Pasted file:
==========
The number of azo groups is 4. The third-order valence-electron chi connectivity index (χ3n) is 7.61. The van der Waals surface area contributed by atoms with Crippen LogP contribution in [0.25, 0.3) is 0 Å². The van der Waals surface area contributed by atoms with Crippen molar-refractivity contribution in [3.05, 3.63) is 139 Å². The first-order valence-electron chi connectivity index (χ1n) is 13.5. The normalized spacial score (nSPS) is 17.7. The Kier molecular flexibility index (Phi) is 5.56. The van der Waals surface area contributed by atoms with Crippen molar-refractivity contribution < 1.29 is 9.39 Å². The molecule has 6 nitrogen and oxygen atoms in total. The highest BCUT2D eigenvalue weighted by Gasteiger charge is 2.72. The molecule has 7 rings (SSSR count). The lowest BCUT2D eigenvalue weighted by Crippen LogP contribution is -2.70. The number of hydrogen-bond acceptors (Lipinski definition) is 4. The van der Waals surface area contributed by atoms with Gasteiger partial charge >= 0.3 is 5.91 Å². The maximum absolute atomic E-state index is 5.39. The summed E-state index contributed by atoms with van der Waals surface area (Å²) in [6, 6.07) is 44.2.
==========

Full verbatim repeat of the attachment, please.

The number of azo groups is 4. The third-order valence-electron chi connectivity index (χ3n) is 7.61. The van der Waals surface area contributed by atoms with Crippen LogP contribution in [0.25, 0.3) is 0 Å². The van der Waals surface area contributed by atoms with Crippen molar-refractivity contribution in [3.05, 3.63) is 139 Å². The first-order valence-electron chi connectivity index (χ1n) is 13.5. The normalized spacial score (nSPS) is 17.7. The Kier molecular flexibility index (Phi) is 5.56. The van der Waals surface area contributed by atoms with Crippen molar-refractivity contribution < 1.29 is 9.39 Å². The molecule has 6 nitrogen and oxygen atoms in total. The highest BCUT2D eigenvalue weighted by Gasteiger charge is 2.72. The molecule has 7 rings (SSSR count). The lowest BCUT2D eigenvalue weighted by Crippen LogP contribution is -2.70. The number of hydrogen-bond acceptors (Lipinski definition) is 4. The van der Waals surface area contributed by atoms with Gasteiger partial charge >= 0.3 is 5.91 Å². The maximum absolute atomic E-state index is 5.39. The summed E-state index contributed by atoms with van der Waals surface area (Å²) in [6, 6.07) is 44.2.